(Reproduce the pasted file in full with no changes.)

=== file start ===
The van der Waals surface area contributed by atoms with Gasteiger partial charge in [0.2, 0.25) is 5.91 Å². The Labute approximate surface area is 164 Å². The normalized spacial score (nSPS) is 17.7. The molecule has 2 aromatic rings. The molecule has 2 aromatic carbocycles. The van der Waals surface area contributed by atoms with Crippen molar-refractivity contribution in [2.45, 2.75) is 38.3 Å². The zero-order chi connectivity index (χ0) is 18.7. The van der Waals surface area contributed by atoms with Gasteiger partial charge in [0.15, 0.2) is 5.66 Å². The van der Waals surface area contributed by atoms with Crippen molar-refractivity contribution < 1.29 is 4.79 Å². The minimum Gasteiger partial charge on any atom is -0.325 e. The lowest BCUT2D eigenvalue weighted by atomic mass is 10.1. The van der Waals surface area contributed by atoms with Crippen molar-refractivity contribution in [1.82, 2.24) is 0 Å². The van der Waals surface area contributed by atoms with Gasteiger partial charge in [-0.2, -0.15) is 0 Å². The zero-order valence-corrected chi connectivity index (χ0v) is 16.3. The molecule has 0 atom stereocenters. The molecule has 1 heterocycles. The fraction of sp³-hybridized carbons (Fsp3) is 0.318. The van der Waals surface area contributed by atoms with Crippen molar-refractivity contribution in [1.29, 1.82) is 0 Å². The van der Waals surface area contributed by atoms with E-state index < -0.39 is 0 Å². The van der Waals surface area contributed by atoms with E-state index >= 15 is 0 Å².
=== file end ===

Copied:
The van der Waals surface area contributed by atoms with Gasteiger partial charge in [0.2, 0.25) is 5.91 Å². The Labute approximate surface area is 164 Å². The normalized spacial score (nSPS) is 17.7. The molecule has 2 aromatic rings. The molecule has 2 aromatic carbocycles. The van der Waals surface area contributed by atoms with Crippen molar-refractivity contribution in [2.45, 2.75) is 38.3 Å². The zero-order chi connectivity index (χ0) is 18.7. The van der Waals surface area contributed by atoms with Gasteiger partial charge in [0.15, 0.2) is 5.66 Å². The van der Waals surface area contributed by atoms with Crippen molar-refractivity contribution < 1.29 is 4.79 Å². The minimum Gasteiger partial charge on any atom is -0.325 e. The lowest BCUT2D eigenvalue weighted by atomic mass is 10.1. The van der Waals surface area contributed by atoms with Crippen molar-refractivity contribution in [1.82, 2.24) is 0 Å². The van der Waals surface area contributed by atoms with Gasteiger partial charge in [-0.2, -0.15) is 0 Å². The zero-order valence-corrected chi connectivity index (χ0v) is 16.3. The molecule has 0 atom stereocenters. The molecule has 1 heterocycles. The fraction of sp³-hybridized carbons (Fsp3) is 0.318. The van der Waals surface area contributed by atoms with Crippen molar-refractivity contribution in [1.29, 1.82) is 0 Å². The van der Waals surface area contributed by atoms with E-state index < -0.39 is 0 Å². The van der Waals surface area contributed by atoms with E-state index >= 15 is 0 Å².